Supreme Court: In an appeal challenging the order passed by Himachal Pradesh High Court, wherein the Court had dismissed the condonation of delay applications filed under Section 5 of the Limitation Act, 1963, declining to condone a delay of 254 days, because the reasons assigned for the condonation were not sufficient reasons for condonation of the delay, the division bench of PS Narasimha and Sudhanshu Dhulia*, JJ. held that the High Court was right in dismissing appellant’s application, as insufficient funds could not have been sufficient ground for condonation of delay, under the facts and circumstance of the case.

The Court said that an appeal must be filed within the stipulated period, prescribed under the law, and belated appeals can only be condoned, when sufficient reason is shown before the court for the delay. The party who seeks condonation of delay, therefore, must explain the delay of each day. It is true that the Courts should not be pedantic in their approach while condoning the delay, and explanation of each day’s delay should not be taken literally, but the fact remains that there must be a reasonable explanation for the delay.

In this case, the delay has not been explained to the satisfaction of the Court, as the only reason assigned by the appellant for the delay of 254 days in filing the first appeal was that he did not have sufficient funds to pay the court fee. This was not found to be a sufficient reason for the condonation of delay, as the appellant was an affluent businessman and a hotelier.

The Court said that, even it is presumed that the appellant was short of funds, at the relevant point of time and was not able to pay court fee, nothing barred him from filing the appeal as there is provision under the law for filing a defective appeal, i.e., an appeal which is deficient as far as court fee is concerned, provided the court fee is paid within the time given by the Court. Further, it referred to Section 4 of Court Fees Act 1870 and Section 149 (Power to make up deficiency of Court Fees ) of the Code of Civil Procedure, 1908 (‘CPC’), and said that in terms of Section 4, an appeal cannot be filed before a High Court without court fee, if the same is prescribed, but both these provisions need to be read together.

The Court relied on Mannan Lal v. Chhotaka Bibi, (1970) 1 SCC 769, wherein it was said that “in considering the question as to the maintainability of an appeal when the court fee paid was insufficient to start with, but the deficiency is made good later, the provisions of the Court Fees Act and the CPC must be read together to form a harmonious whole and no effort should be made to give precedence to provisions in one over those of the other, unless the express words of a statute clearly override those of the other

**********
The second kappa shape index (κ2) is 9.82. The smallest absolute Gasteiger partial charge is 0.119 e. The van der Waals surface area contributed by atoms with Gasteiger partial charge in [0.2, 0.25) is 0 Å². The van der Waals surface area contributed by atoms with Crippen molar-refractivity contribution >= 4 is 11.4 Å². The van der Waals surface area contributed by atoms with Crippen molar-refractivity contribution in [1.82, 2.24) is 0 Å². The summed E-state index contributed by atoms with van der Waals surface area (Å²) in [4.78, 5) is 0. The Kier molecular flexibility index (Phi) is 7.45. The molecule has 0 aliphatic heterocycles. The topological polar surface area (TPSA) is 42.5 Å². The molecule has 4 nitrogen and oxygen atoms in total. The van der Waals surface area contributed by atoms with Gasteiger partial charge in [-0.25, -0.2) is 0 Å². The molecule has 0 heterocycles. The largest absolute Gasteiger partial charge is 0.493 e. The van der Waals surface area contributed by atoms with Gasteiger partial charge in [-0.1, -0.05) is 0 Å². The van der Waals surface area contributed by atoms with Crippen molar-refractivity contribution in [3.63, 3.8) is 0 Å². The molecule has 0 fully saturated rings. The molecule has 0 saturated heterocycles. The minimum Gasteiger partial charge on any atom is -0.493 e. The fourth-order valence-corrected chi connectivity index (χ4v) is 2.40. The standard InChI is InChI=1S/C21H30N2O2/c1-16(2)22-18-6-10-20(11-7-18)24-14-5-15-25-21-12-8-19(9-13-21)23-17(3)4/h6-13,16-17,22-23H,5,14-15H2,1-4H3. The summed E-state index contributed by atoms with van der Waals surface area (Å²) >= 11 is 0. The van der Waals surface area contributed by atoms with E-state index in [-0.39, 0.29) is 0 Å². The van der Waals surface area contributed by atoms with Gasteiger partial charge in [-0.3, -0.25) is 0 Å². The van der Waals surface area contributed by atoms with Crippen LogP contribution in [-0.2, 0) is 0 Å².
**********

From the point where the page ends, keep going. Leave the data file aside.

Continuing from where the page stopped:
The Court said that the appellant had paid the court fee, though belatedly, but reasons assigned for the delay in filing the appeal cannot be a valid reason for condonation of the delay, since the appellant could have filed the appeal deficient in court fee under the provisions of law, referred above. Therefore, it held that the High Court was right in dismissing Section 5’s application of the appellant as insufficient funds could not have been sufficient ground for condonation of delay, under the facts and circumstance of the case.

It also said that, it would have been entirely a different matter had the appellant filed an appeal in terms of Section 149 CPC and thereafter removed the defects by paying deficit court fees.

Moreover, the Court said that even on merits, this case does not call for interference, as the assignment is not valid, as there was no prior consent or approval of the seller before the assignment. In the absence of such a condition and in lieu of the fact that before assignment of its rights to the appellant, no permission was obtained from the seller, there was no question of granting a decree of Specific Performance in favour of the appellant.

Further, the Court added that the whole purpose of Section 118 of the Himachal Pradesh Tenancy and Land Reforms Act, 1972 (‘1972 Act’) is to protect agriculturists with small holdings. Land in Himachal Pradesh cannot be transferred to a non-agriculturist, to save the small agricultural holding of poor persons and to check the rampant conversion of agricultural land for non-agricultural purposes. A person who is not an agriculturist can only purchase land in Himachal Pradesh with the permission of the State Government.

[Ajay Dabra v. Pyare Ram, 2023 SCC OnLine SC 92, decided on 31-01-2023]

*Judgment by: Justice Sudhanshu Dhulia

Know Thy Judge | Justice Sudhanshu Dhulia

*Apoorva Goel, Editorial Assistant has reported this brief.

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